Women of Zimbabwe Arise

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Logo of WOZA

Women of Zimbabwe Arise or WOZA is a civic movement in Zimbabwe which was formed in 2003 by Jenni Williams to:

  • Provide women, from all walks of life, with a united voice to speak out on issues affecting their day-to-day lives.
  • Empower female leadership that will lead community involvement in pressing for solutions to the current crisis.
  • Encourage women to stand up for their rights and freedoms.

Lobby and advocate on those issues affecting women and their families. WOZA is supported by Amnesty International.

Etymology[edit]

WOZA, the acronym of Women of Zimbabwe Arise, is a Ndebele word meaning ‘Come forward’.

Awards[edit]

In 2008, WOZA was awarded the Amnesty International Menschenrechtspreis (human rights award) of 2008 by the German chapter of Amnesty International.

On November 23, 2009, prominent WOZA member Magodonga Mahlangu[1] and founder Jenni Williams received the Robert F. Kennedy Human Rights Award. The award was presented by US president Barack Obama with the words: "By her example, Magodonga has shown the women of WOZA and the people of Zimbabwe that they can undermine their oppressors' power with their own power -- that they can sap a dictator's strength with their own. Her courage has inspired others to summon theirs."[2] In her remarks accepting the award, Magodonga Mahlangu quoted Robert F. Kennedy, saying, "The future is not a gift: it is an achievement. Every generation helps make its own future."[3] In 2012, WOZA's Jenni Williams was the recipient of the Ginetta Sagan Award from Amnesty International USA.

Continued police crackdown[edit]

Jenni Williams, Magodonga Mahlangu and other members of WOZA were arrested multiple times in the years from 2008 to 2011.[4] On 12 February 2011, over a thousand men and women joined a WOZA Valentine's Day protest. In the weeks that followed, several WOZA members were arrested and reportedly tortured in Bulawayo.[4] WOZA states that police officers have contacted WOZA's lawyer to demand that Williams and Mahlangu report to the police station for unstated reasons.;[5] the two women are currently in hiding.[5]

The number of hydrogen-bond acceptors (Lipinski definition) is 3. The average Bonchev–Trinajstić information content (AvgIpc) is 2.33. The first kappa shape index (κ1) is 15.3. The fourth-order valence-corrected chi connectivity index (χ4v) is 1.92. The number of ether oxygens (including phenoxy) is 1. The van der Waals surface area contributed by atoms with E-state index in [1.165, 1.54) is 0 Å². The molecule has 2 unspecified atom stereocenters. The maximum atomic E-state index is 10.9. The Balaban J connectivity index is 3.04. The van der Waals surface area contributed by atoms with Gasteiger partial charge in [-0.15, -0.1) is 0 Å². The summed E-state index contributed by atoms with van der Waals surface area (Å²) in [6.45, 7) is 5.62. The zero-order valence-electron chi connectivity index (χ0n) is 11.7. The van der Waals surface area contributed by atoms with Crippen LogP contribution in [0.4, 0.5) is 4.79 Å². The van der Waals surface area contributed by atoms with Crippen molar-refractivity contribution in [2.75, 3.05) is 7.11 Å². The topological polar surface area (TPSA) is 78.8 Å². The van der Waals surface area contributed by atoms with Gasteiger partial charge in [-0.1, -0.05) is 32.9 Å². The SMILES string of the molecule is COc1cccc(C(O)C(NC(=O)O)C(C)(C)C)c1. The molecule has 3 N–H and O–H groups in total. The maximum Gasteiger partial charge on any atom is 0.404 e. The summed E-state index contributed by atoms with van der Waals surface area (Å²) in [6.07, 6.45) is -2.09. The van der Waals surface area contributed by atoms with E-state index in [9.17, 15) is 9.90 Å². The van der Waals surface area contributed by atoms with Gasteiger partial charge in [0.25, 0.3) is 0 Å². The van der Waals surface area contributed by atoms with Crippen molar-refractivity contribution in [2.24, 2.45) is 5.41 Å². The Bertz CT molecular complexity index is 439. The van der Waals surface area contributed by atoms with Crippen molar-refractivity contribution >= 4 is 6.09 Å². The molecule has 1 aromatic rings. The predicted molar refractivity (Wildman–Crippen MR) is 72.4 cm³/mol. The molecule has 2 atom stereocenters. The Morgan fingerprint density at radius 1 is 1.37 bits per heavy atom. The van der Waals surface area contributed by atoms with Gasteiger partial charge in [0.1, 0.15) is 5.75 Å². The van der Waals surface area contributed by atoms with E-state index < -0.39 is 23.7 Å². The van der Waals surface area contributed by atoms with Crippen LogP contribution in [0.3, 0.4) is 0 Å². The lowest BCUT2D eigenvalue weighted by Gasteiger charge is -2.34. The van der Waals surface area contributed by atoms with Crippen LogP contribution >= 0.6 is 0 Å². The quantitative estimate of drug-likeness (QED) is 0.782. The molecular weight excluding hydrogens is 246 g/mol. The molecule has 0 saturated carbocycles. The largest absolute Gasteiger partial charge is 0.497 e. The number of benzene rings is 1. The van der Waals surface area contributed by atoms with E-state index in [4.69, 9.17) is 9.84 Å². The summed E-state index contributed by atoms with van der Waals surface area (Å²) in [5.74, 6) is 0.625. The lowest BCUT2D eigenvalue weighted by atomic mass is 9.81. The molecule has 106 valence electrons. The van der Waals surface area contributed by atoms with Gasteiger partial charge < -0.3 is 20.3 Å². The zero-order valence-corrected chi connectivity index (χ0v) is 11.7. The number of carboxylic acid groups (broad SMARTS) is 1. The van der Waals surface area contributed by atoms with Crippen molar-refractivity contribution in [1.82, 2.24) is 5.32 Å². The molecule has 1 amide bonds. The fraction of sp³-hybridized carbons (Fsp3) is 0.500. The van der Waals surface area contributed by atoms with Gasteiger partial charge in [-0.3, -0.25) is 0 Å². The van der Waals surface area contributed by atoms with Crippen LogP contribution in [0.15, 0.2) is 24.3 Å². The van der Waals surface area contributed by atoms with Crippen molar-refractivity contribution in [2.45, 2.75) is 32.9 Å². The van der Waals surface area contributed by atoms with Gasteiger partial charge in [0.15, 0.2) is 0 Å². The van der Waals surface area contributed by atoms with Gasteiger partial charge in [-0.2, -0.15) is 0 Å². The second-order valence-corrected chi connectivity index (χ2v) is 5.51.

Amnesty International has expressed concern for the safety of group members and named WOZA a 2011 "priority case."[4]

MOZA[edit]

In August 2006, at the WOZA National Assembly, it was resolved to form Men of Zimbabwe Arise (MOZA). Men, mostly youthful, have been ‘coming forward’ to join this non-violent struggle for a better Zimbabwe.[6]

References[edit]

  1. ^ "Zimbabwean women win Obama award". BBC News. 24 November 2009. 
  2. ^ [1] RFK Center
  3. ^ [2] RFK Center
  4. ^ a b c "WOMEN OF ZIMBABWE ARISE (WOZA)". Amnesty International. Retrieved 19 April 2011. 
  5. ^ a b "Stop Stalking Women of Zimbabwe Arise!". Amnesty International. Retrieved 19 April 2011. 
  6. ^ [3] WOZA webpage

External links[edit]